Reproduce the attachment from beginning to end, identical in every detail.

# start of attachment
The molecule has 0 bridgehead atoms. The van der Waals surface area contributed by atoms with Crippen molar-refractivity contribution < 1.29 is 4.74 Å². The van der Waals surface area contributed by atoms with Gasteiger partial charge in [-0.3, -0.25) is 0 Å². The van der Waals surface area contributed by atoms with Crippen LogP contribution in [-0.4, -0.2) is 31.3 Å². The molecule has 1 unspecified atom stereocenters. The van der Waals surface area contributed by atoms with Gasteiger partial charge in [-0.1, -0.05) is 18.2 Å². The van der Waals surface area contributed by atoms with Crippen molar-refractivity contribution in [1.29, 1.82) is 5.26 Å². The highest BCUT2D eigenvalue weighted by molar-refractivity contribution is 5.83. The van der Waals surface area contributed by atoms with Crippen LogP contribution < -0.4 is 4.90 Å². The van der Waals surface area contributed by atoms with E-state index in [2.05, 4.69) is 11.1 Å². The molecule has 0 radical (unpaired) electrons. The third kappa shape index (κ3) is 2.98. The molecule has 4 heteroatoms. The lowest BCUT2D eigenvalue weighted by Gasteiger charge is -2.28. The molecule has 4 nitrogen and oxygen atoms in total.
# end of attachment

The molecule has 0 bridgehead atoms. The van der Waals surface area contributed by atoms with Crippen molar-refractivity contribution < 1.29 is 4.74 Å². The van der Waals surface area contributed by atoms with Gasteiger partial charge in [-0.3, -0.25) is 0 Å². The van der Waals surface area contributed by atoms with Crippen LogP contribution in [-0.4, -0.2) is 31.3 Å². The molecule has 1 unspecified atom stereocenters. The van der Waals surface area contributed by atoms with Gasteiger partial charge in [-0.1, -0.05) is 18.2 Å². The van der Waals surface area contributed by atoms with Crippen molar-refractivity contribution in [1.29, 1.82) is 5.26 Å². The highest BCUT2D eigenvalue weighted by molar-refractivity contribution is 5.83. The van der Waals surface area contributed by atoms with Crippen LogP contribution < -0.4 is 4.90 Å². The van der Waals surface area contributed by atoms with E-state index in [2.05, 4.69) is 11.1 Å². The molecule has 0 radical (unpaired) electrons. The third kappa shape index (κ3) is 2.98. The molecule has 4 heteroatoms. The lowest BCUT2D eigenvalue weighted by Gasteiger charge is -2.28. The molecule has 4 nitrogen and oxygen atoms in total.